all milling about and I was distracted from the "Tangs" when I became aware
of one small bird scurrying in an awkward manner along the ground in front
of me. "Ah, poor thing I thought", and moved towards it, only to have it
flutter feebly away a bit further. Still didn't twig, and followed it some
more, thinking "the poor little blighter", got a bit closer, but somehow it
found some strength from somewhere and staggered on, a most pathetic little
bundle of feathers, obviously on its last legs. This continued for a little
further , dodging in and around the Bluebush when , miraculously , this
poor crippled creature made an instant and complete recovery, and flew on
strong and steady wings to perch on a small Saltbush, with I swear a smirk
on his pure white face - "fooled you"?..., Yer' right?..the old broken-wing
trick and fully sucked in !!!!
     While this charade was being played out a Nankeen Kestrel made a
series of low fast passes over the tops of the bushes. I dont know if it
too had been drawn in, as it never came within more than 50meters or so,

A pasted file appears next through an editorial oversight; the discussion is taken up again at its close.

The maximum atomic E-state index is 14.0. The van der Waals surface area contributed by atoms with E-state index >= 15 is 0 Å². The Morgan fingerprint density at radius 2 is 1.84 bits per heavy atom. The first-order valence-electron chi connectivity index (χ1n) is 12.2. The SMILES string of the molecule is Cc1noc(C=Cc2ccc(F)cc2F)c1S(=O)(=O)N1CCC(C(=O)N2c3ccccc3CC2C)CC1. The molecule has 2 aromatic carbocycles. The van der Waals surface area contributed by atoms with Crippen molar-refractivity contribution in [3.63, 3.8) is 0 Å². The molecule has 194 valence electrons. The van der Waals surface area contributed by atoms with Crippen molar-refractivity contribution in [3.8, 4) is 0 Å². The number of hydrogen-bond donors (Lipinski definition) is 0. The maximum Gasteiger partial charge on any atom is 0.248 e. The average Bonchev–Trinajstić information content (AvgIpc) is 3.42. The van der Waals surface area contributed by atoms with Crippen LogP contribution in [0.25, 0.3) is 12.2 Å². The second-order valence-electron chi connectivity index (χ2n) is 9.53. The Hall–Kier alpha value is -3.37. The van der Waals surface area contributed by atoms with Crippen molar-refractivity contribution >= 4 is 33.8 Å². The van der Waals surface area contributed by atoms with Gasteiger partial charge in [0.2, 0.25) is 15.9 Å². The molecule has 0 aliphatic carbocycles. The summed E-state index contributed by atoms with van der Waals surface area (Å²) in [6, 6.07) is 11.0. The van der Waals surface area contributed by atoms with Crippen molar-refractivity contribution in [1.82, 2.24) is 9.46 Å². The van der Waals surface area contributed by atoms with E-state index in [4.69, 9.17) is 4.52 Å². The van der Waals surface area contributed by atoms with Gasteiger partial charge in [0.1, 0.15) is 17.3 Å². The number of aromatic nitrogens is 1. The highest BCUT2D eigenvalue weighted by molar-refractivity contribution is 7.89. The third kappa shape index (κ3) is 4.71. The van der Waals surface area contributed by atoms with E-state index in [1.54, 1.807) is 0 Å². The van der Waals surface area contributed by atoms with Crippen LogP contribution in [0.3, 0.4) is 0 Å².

and had little effect on the feeding Trillers but each time it whizzed over
the smaller Thornbills would duck for cover, but then quickly resume
    Moving a little to the east I saw a Black Kite lift from the top of a
tall Belar, make a slow circuit, than resume its perch. Looking through the
Binos I could see that the old stick nest in the next tree had its mate
sitting on the nest, so moved further to the south to avoid disturbing them
too much. This brought me back towards the Trillers and I decided to try
and count them , never having seen so many together before, but it was a
hopeless task as they were spread over such a large area of shrubs and
grasses, whilst many others were moving about in the Cassurinas. At one
stage I had 7 males in view, with many brown birds, and if pressed would
estimate possible 3 times this number of males in the immediate area. Mixed
in was Willie Wagtails, and just to keep up the black and white theme - a
male Hooded Robin.
       I kept on to the south  noting a single Horsefields Bronze-Cuckoo, a
female Rufous Whistler, and the first Brown Treecreepers. I was watching
the Black-faced Woodswallows flit and hawk about when a south bound
Black-shouldered Kite again passed me by, again with a thin reptile of some
sort hanging from the bill. This time he landed in a stand of tall Belars
straight ahead. Good I thought, this must be base and made my way to the
edge of the clump.
      As I was drawing near a furtive hopping shape in the fallen limb and